The expression of E-cadherin in breast cancer metastases is largely unknown and, to our knowledge, there are no studies that specifically investigate the expression of E-cadherin in primary breast carcinomas in relationship to their distant metastases. We found that aberrant E-cadherin expression is a common event in primary invasive ductal carcinomas that progress to develop distant metastases, as aberrant expression was found in 45% of these cases.
There is increasing evidence that cancer cells may re-express E-cadherin protein once they reach distant sites. We found that all the metastatic deposits from invasive ductal carcinomas expressed E-cadherin, and the degree of expression was either equal to or stronger than that of the primary tumor. By studying E-cadherin expression in nodal breast cancer metastases, Bukholm and colleagues found that 19 of 20 lymph node metastases strongly expressed E-cadherin protein [21
]. The mechanism and biologic role of E-cadherin re-expression at the metastatic site has not been elucidated, although it appears that translational regulation and post-translational events are probable mechanisms of E-cadherin re-expression [31
In order to metastasize, cancer cells must break away from the primary tumor, move into the surrounding stroma, intravasate into the circulation, extravasate, and successfully re-establish growth at other sites. It is possible that loss of E-cadherin is a transient phenomenon that allows malignant cells to invade vascular channels and tissues. We have previously demonstrated that intralymphatic breast cancer emboli strongly express E-cadherin protein, and we postulate that re-expression of E-cadherin occurs in the circulating tumor cells, enabling the cancer cells to form tumor emboli and to survive [28
]. E-cadherin re-expression may also enable malignant cells to form a metastatic deposit by facilitating intercellular adhesion. The normal expression or re-expression of E-cadherin in cancer metastases appears to be similar in breast cancer and prostate cancer. Rubin and colleagues studied a large group of prostate cancers that included 77 distant metastases and detected normal E-cadherin expression in 90% of these cases [29
In breast cancer, a relationship between E-cadherin expression and ER expression has been noted previously. ER-positive tumors have been demonstrated to express normal amounts of E-cadherin protein, and loss of ER and E-cadherin genes has been linked to disease progression in invasive carcinomas of the breast. Nass and colleagues found an association between coincident methylation of E-cadherin and the ER gene during breast cancer progression, probably not attributable to coincidence of methylation for the two genes [32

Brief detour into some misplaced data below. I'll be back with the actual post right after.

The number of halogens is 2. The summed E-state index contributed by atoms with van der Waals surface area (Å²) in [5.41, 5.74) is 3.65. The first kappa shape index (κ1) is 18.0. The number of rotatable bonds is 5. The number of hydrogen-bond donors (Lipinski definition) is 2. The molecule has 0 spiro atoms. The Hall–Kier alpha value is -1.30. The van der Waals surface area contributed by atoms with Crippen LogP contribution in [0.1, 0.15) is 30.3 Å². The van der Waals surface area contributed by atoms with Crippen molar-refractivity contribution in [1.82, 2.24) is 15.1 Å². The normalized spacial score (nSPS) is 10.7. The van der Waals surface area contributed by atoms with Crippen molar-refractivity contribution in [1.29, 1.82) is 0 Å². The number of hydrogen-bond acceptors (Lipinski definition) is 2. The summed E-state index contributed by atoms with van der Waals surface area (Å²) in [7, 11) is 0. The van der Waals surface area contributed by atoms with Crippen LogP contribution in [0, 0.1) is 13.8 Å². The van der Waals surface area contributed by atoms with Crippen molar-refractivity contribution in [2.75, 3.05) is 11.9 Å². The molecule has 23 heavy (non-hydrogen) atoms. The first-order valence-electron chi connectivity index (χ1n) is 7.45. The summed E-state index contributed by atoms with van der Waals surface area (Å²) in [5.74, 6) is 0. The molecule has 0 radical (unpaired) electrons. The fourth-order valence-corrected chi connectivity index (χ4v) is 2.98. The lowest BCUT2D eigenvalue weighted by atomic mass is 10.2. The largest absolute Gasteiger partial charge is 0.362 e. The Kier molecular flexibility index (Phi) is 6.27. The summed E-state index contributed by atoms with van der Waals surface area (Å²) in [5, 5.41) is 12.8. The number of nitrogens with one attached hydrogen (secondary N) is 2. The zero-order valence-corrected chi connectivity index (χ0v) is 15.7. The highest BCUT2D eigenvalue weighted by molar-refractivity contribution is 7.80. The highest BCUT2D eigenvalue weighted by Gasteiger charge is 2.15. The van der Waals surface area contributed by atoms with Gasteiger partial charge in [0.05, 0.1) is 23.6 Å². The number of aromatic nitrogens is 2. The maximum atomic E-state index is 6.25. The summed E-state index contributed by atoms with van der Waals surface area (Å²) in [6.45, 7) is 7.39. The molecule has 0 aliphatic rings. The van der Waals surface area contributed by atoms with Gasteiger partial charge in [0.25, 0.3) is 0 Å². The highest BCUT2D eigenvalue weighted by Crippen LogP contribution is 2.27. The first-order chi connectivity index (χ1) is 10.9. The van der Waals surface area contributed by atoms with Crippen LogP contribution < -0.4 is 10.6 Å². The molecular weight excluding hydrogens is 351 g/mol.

]. In our study, however, we did not find an association between E-cadherin expression and the ER, PR or HER-2/neu status.
The role of E-cadherin in the pathogenesis and progression of invasive lobular carcinoma is intriguing. We found that all of the primary invasive lobular carcinomas and nearly all of the metastatic foci had accumulation of E-cadherin protein in the cytoplasm of the neoplastic cells, with no membranous staining. Several studies have demonstrated that E-cadherin is commonly downregulated in invasive lobular carcinomas [33
]. Berx and colleagues found somatic mutations of the E-cadherin gene in 56% (27/48 cases) of invasive lobular carcinomas, and 90% of these tumors had allelic losses at the E-cadherin locus. No mutations were identified in 50 nonlobular breast cancers [34
]. Sarrio and colleagues recently reported that promoter hypermethylation is another common mechanism of E-cadherin inactivation in invasive lobular carcinomas, occurring in 41% (19/46) of cases [36
]. De Leeuw and colleagues reported that 84% (32/38) of invasive lobular carcinomas had completely absent membranous staining by immunohistochemistry, and 56% of these cases had staining in the cytoplasm of the cancer cells [33
The clearly different pattern of E-cadherin expression in invasive ductal and lobular carcinomas suggests that this protein may play different roles in the development of each specific type of tumor. The absence of membranous E-cadherin expression in invasive lobular carcinomas may determine the morphologic features such as the characteristic cellular discohesion of the lobular carcinoma cells, as well as the distinct pattern of stromal invasion of invasive lobular carcinomas, typically as single cells or rows of cells.
In summary, the present study provides evidence that approximately one-half of the invasive ductal carcinomas that develop distant metastases have aberrant E-cadherin protein expression. E-cadherin is expressed or re-expressed at the distant metastatic foci of invasive ductal carcinomas, supporting the hypothesis that re-expression of E-cadherin may play a role in the establishment of the metastatic cells at distant sites. Invasive lobular carcinomas have a different pattern of E-cadherin expression both at the primary carcinoma and the metastatic sites, which suggests a different role for E-cadherin in this form of breast cancer.